Fifty-nine young people from Fukushima Prefecture have either been diagnosed or suspected to have thyroid cancer but experts are still unsure if nuclear radiation is to blame for their illness. They were tested by the prefectural government along with 239,000 others at the end of September and those diagnosed were under 18 years old when the nuclear meltdown at the Fukushima Daiichi plant happened in March 2011.
A leading newspaper reported that most experts in a meeting conducted by the Japan’s Environment Ministry are not sure if the radiation leaks from Fukushima are the culprit for thyroid cancer in the children, as they believe that it’s too soon for the exposure to have any effect on them yet. Toshide Tsuda, a professor of epidemiology at Okayama University warned the government that there is a huge probability of increase in cases as such in the future and said that, “the rate at which children in Fukushima prefecture have developed thyroid cancer can be called frequent, because it is several times to several tens of times higher” and compared numbers of cancer cases all over Japan from the period of 1975 to 2008 with the rate in Fukushima and showed that annual average in those years were 5 to 11 people (late teens to early 20s) for every 1 million.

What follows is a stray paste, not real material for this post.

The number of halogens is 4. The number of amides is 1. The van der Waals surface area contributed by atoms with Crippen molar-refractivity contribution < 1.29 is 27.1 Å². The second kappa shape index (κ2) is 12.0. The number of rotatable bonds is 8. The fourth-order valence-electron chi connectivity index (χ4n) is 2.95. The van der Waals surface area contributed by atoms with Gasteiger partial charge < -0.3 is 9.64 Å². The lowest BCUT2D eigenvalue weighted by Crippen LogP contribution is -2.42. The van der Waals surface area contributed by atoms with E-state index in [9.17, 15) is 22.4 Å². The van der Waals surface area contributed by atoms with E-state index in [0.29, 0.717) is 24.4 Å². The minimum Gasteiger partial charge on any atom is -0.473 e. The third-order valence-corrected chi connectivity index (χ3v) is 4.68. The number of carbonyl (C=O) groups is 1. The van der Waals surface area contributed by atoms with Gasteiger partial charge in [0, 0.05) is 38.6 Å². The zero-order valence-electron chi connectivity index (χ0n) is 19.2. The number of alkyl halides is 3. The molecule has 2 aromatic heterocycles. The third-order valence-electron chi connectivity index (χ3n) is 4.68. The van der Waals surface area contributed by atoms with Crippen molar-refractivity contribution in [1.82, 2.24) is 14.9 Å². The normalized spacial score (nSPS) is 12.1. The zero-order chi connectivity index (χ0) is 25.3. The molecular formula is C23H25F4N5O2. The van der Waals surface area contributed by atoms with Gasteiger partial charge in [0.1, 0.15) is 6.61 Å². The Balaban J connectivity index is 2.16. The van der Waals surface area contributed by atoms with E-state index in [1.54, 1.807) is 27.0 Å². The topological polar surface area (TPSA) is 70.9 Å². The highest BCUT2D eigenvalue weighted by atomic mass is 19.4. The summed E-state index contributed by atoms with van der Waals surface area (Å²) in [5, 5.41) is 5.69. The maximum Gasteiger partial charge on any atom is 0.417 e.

Tetsuya Ohira, a professor of epidemiology in Fukushima Medical University however, opposed the statistics, saying it “was not scientific to compare the Fukushima tests with cancer registry statistics.” Even officials from the prefecture have ruled out the likelihood that the increase in cancer cases was because of radiation exposure and compared it to the Chernobyl disaster of 1986 where cases of thyroid cancer increase around 4 to 5 years after the accident. Dr. Choi Kin, former president of the Hong Kong Medical Association said that, “radioactive iodine is linked to thyroid cancer. Through the intake of food, people may absorb and accumulate it inside glands.”
Continue reading at Cancer cases rise in Fukushima but experts unsure on the cause
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